Browsing the archives for the savvy tag.

Fighting Sabotage part 2

Geek 5, Org savvy

In this post, we’ll continue with an overview of Survival of the Savvy by Brandon and Seldman.  As we discussed previously, there are many different types of corporate sabotage, and all of them can impact your effectiveness and potentially derail your career.  Now we’ve identified the problem, so what’s the solution?

The first thing to do is be aware that sabotage exists and keep your eyes open for it.  Refer to the previous post for a reminder about what it can look like.

Some additional things will help you put up a defense, so you are less vulnerable to sabotage.

One of those is to be careful about favors.  If someone asks you do do something questionable or to speak for them on a controversial issue, realize that they are intentionally or perhaps unintentionally trying to manipulate you. Sometimes a co-worker will put you into a position to make a risky suggestion or take an unpopular stance.  Once you speak up and get negative attention, he or she backs off and leaves you hanging. 

I had a personal failure in this area in the past.   A  co-worker got me all riled up about an issue.  I was new to the company and did not realize it was a sensitive topic.  I spoke up with great passion about the issue in a meeting with peers and the boss and predictably got struck down quickly.  He stayed clear of the whole issue after manipulating me in to doing his dirty work.  I was under-political and did not recognize the risk.  Now I’m much more careful about what I say and how I say it.  I always make sure that I am representing my own thoughts and not those of someone else.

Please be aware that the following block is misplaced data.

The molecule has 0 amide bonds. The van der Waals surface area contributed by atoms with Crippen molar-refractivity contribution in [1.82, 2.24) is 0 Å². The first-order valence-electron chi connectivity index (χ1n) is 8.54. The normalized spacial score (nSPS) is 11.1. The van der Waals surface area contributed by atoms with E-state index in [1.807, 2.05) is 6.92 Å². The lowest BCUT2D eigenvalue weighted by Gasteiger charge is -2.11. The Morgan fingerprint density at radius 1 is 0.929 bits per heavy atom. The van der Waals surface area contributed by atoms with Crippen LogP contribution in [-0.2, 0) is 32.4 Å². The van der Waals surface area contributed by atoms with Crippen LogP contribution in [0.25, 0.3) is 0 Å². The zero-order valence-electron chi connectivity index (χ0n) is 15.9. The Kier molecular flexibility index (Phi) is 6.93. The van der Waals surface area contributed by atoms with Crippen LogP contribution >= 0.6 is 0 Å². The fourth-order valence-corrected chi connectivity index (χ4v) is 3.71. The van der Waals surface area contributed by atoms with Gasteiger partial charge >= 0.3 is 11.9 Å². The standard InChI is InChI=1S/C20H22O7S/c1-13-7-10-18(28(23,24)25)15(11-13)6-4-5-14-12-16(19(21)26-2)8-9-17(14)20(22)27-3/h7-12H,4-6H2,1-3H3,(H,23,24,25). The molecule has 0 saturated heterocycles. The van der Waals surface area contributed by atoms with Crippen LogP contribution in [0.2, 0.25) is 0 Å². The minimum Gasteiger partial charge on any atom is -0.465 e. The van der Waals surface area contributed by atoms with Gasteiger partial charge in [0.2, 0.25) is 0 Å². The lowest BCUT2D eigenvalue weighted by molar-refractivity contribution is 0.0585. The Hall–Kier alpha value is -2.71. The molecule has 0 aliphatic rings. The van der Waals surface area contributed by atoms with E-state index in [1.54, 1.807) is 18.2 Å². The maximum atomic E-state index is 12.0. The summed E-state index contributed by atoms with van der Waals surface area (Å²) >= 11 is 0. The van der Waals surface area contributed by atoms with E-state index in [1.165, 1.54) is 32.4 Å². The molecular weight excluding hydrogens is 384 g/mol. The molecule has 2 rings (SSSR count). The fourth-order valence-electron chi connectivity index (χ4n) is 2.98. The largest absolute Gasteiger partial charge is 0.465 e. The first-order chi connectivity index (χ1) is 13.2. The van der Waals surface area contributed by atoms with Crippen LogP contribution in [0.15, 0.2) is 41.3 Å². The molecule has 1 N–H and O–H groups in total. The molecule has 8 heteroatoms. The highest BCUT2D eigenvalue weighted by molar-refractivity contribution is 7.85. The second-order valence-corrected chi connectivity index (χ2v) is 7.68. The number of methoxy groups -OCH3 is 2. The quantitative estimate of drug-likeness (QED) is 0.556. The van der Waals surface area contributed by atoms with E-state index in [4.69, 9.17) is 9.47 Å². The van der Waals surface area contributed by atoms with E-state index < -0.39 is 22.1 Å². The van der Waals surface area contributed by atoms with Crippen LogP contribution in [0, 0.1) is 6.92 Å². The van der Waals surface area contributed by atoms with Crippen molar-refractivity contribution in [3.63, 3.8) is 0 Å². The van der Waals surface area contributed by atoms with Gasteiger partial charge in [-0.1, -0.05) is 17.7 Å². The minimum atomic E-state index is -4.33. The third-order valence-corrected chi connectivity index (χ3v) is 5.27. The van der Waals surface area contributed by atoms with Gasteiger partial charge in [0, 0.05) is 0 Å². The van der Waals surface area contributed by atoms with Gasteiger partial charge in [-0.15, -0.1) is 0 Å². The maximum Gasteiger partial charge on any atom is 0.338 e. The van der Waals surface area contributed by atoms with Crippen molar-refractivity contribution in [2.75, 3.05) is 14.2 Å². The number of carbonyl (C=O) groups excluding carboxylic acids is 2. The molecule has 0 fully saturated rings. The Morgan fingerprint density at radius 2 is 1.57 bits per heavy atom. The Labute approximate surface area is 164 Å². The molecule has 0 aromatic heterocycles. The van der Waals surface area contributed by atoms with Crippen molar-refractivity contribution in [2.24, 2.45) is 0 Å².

Another strategy is to stall for time.  If you sense more going on than someone is saying, don’t commit to anything.  Say that you need some time to think about an idea or request and to check your schedule, before you can give a response.  Stalling buys you time to investigate the situation and find out if there is more going on and whether or not you want to get involved.